"Chickenpox is usually a mild disease, uncomfortable but not dangerous. Still, serious problems do occur. The blisters can become infected, and some children get encephalitis (infection of the brain). Of every 100,000 infants under one year old who get chickenpox, about 4 die. For older children, 1 to 14 years old, about 1 in 100,000 dies. If a woman gets chickenpox just before or after giving birth, her baby can get very sick, and about 1 in 3 of these children die if they are not treated quickly.

"Even when chickenpox is not serious, it can create problems for the family because the parents may have to miss work to care for the sick child. About 1 child out of 500 who get chickenpox must be hospitalized. For adults who get chickenpox, 1 in 50 must be hospitalized.

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Author: esster Two stars, 250 posts Add to my Favorite Fools Ignore this person (you won't see their posts anymore) Number: 7600 of 42361
Subject: Re: The POX! Date: 12/5/2001 7:36 PM
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Only thing is that they said she MIGHT need a booster around age 10. Anyone know anything about that?

The CDC says:

How long does the vaccine protect someone against chickenpox? Will a booster vaccination be needed?
The length of protection/immunity from any new vaccine is never known when it is first introduced. However, available information collected from persons vaccinated in Japan in the United States show that protection has lasted for as long as the vaccinated persons have been followed (25 years in Japan and more than 10 years in the U.S.). Follow up studies to determine how long protection will last and to evaluate the need and timing for booster vaccination, are ongoing. If it is determined in the future that a booster dose is necessary, your health care provider will inform you. Currently, no booster dose is recommended.
from http://www.cdc.gov/nip/vaccine/varicella/faqs-gen-vaccine.htm#20-lengthprotect

FYI, the CDC is a great resource for info about disease/shots.

Ess

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Author: esster Two stars, 250 posts Add to my Favorite Fools Ignore this person (you won't see their posts anymore) Number: 7601 of 42361
Subject: Re: The POX! Date: 12/5/2001 7:39 PM
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Heh, precious, if only you'd posted 2 minutes earlier, you'd have saved me from rooting around at the CDC!

Ess

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Author: mapletree3 Big gold star, 5000 posts Old School Fool Add to my Favorite Fools Ignore this person (you won't see their posts anymore) Number: 7602 of 42361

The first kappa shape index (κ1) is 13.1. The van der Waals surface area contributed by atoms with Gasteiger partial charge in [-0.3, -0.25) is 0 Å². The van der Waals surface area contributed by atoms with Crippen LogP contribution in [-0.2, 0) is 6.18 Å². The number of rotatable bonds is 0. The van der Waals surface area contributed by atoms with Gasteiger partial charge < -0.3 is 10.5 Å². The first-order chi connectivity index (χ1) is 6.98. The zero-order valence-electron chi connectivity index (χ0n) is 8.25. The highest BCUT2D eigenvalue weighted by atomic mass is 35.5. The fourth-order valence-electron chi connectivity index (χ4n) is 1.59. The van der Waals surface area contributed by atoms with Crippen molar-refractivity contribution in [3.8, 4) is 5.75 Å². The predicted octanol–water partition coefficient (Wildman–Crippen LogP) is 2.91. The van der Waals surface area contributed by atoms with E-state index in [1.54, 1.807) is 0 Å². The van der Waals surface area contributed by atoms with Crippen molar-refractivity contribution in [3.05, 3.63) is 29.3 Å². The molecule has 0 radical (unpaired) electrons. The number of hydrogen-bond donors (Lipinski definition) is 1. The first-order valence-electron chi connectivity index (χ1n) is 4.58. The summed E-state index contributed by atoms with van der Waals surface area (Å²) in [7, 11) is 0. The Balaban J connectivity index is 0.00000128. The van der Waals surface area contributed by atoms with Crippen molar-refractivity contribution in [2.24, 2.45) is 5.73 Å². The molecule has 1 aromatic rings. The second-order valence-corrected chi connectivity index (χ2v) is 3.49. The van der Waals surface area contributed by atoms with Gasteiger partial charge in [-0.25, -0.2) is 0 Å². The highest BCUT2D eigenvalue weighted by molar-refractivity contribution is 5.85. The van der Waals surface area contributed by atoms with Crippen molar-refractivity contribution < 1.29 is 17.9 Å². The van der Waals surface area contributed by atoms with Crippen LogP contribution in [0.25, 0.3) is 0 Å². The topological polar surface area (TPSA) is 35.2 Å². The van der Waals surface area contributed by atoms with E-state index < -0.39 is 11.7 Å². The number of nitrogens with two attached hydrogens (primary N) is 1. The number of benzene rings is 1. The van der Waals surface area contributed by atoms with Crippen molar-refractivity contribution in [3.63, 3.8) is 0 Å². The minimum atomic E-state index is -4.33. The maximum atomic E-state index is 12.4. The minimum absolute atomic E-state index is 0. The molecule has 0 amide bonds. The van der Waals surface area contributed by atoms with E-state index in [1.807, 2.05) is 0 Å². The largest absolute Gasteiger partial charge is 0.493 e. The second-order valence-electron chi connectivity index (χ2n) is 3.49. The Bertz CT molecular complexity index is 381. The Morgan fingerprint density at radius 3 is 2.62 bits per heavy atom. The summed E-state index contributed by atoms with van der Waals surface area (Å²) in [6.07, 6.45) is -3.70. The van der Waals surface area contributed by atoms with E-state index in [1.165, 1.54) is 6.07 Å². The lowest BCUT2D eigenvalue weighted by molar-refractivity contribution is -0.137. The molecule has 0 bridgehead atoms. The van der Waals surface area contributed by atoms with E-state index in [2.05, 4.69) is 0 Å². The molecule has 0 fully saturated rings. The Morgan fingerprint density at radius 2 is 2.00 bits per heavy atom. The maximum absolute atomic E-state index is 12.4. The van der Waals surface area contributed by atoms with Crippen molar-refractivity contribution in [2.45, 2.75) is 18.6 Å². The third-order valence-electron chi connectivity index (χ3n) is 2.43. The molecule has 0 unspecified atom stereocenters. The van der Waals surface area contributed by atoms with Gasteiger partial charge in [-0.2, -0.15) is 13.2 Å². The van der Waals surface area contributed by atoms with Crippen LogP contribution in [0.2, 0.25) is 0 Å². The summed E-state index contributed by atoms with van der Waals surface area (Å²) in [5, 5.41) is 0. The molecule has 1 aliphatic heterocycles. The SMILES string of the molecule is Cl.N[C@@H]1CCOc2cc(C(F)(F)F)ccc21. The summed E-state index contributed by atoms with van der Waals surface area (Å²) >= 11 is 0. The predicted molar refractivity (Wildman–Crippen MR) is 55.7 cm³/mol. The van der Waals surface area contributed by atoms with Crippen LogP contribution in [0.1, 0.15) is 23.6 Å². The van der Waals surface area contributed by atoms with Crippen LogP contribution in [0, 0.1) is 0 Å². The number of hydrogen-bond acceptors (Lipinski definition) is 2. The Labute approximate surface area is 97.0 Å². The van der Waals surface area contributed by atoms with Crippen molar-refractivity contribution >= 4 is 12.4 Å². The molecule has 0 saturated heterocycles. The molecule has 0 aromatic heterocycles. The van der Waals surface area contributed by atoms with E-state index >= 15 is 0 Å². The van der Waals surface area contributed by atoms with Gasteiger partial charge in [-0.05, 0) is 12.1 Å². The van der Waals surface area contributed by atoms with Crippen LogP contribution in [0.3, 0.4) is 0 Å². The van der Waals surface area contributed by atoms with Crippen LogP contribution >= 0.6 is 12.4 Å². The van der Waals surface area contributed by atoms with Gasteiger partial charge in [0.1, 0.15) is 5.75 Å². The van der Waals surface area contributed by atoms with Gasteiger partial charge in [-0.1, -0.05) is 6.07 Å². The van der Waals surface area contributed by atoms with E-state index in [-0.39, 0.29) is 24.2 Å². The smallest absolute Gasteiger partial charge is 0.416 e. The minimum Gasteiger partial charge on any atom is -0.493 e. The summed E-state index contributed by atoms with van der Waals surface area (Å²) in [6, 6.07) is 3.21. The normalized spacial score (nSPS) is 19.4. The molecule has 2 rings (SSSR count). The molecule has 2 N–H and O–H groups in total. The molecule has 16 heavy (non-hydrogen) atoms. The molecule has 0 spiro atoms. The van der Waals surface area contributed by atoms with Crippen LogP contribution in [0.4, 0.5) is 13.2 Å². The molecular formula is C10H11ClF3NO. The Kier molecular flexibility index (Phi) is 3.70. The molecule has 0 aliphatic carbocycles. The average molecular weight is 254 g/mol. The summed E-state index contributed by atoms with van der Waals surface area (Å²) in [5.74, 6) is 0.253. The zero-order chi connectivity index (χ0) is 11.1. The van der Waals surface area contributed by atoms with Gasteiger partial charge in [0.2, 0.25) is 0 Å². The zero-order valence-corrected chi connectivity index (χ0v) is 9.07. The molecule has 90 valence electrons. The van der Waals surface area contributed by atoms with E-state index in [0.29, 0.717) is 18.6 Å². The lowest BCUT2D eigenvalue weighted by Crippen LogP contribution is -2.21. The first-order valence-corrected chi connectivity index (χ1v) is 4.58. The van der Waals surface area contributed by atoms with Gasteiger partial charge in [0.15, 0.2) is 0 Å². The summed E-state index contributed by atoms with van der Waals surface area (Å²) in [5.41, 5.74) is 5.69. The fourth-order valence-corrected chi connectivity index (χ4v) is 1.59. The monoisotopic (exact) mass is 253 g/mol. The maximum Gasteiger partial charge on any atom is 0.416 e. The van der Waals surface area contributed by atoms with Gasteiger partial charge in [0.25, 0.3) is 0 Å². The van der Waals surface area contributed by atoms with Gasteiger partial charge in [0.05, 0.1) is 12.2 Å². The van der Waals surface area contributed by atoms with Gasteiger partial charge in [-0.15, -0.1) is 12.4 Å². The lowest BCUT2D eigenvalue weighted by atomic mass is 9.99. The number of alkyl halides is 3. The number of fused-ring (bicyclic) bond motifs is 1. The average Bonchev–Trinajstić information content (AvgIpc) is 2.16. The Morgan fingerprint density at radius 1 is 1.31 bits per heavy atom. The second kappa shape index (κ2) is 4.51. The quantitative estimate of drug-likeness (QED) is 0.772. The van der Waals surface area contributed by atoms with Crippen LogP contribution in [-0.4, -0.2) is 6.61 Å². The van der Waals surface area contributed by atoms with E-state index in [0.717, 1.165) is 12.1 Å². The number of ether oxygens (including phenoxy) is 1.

Subject: Re: The POX! Date: 12/5/2001 7:43 PM
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Apparently <some> men in SA think that sleeping with a virgin prevents AIDS (I can just hear the well-meaning healthcare volunteer saying this, never knowing how such innocent words would be bastardized) and so men are raping children thinking it's some kind of vaccine. The

Actually this has been a myth in Western society as well for hundreds of years. That having sex with a virgin would not prevent, but cure an STD.

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Author: esster Two stars, 250 posts Add to my Favorite Fools Ignore this person (you won't see their posts anymore) Number: 7603 of 42361
Subject: Re: The POX! Date: 12/5/2001 8:58 PM
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An update...

I just had a call from one of the mothers at my son's school. It turns out that out of the kids who have come down with the chicken pox, 4 of them were vaccinated. FOUR. That's FOUR OUT OF (ABOUT) TEN.

They were vaccinated all over the world, so it can't be a bad batch in one location. I'm thinking that either this vaccine isn't working that well, it *does* need a booster, or, and frankly scariest, the chicken pox has already mutated to render the vaccine ineffective.

Ess

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Author: TeraGram Big funky green star, 20000 posts Old School Fool Add to my Favorite Fools Ignore this person (you won't see their posts anymore) Number: 7604 of 42361
Subject: Re: The POX! Date: 12/5/2001 10:12 PM
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(and god forbid, shingles).

You don't understand.

If you've had chickenpox, there is a chance you'll get shingles. Shingles is a "secondary form" of the disease. After you've had chickenpox, the virus can go dormant in your system. In some folks that dormancy occurs in nerve cells. Later in life, they rear their ugly little virus heads again. Since they've been protected in the nerve cells (where the immune system has a hard time eradicating them) that is where they reappear.

And it hurts. A localized rash sometime occurs. It can happen more than once. And, there's some indication that if you have the rash you may be contagious.

- T.

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Author: TeraGram Big funky green star, 20000 posts Old School Fool Add to my Favorite Fools Ignore this person (you won't see their posts anymore) Number: 7605 of 42361
Subject: Re: The POX! Date: 12/5/2001 10:14 PM
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My uncle got the shingles. He hadn't been exposed to any other children, so we think he got it from Chandra.

No, he didn't.